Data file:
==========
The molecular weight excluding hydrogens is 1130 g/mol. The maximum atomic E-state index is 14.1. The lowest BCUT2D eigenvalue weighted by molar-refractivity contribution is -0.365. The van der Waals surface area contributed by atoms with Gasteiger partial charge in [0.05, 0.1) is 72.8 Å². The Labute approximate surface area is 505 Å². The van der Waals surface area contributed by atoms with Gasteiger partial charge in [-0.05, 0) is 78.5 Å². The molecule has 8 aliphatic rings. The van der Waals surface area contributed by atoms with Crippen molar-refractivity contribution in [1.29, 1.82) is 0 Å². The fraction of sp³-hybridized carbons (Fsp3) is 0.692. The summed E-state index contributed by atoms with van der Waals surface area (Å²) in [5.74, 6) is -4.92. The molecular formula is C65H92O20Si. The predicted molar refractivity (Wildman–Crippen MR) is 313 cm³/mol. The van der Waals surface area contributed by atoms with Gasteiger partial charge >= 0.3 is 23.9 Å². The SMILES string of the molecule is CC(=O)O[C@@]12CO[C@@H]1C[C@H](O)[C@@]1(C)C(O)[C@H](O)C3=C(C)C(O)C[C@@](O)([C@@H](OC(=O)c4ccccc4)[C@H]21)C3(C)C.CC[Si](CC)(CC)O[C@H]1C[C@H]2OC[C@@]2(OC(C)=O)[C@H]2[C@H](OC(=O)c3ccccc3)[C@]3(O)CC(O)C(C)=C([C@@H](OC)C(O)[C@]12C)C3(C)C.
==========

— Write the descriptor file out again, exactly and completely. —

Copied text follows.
The molecular weight excluding hydrogens is 1130 g/mol. The maximum atomic E-state index is 14.1. The lowest BCUT2D eigenvalue weighted by molar-refractivity contribution is -0.365. The van der Waals surface area contributed by atoms with Gasteiger partial charge in [0.05, 0.1) is 72.8 Å². The Labute approximate surface area is 505 Å². The van der Waals surface area contributed by atoms with Gasteiger partial charge in [-0.05, 0) is 78.5 Å². The molecule has 8 aliphatic rings. The van der Waals surface area contributed by atoms with Crippen molar-refractivity contribution in [1.29, 1.82) is 0 Å². The fraction of sp³-hybridized carbons (Fsp3) is 0.692. The summed E-state index contributed by atoms with van der Waals surface area (Å²) in [5.74, 6) is -4.92. The molecular formula is C65H92O20Si. The predicted molar refractivity (Wildman–Crippen MR) is 313 cm³/mol. The van der Waals surface area contributed by atoms with Gasteiger partial charge >= 0.3 is 23.9 Å². The SMILES string of the molecule is CC(=O)O[C@@]12CO[C@@H]1C[C@H](O)[C@@]1(C)C(O)[C@H](O)C3=C(C)C(O)C[C@@](O)([C@@H](OC(=O)c4ccccc4)[C@H]21)C3(C)C.CC[Si](CC)(CC)O[C@H]1C[C@H]2OC[C@@]2(OC(C)=O)[C@H]2[C@H](OC(=O)c3ccccc3)[C@]3(O)CC(O)C(C)=C([C@@H](OC)C(O)[C@]12C)C3(C)C.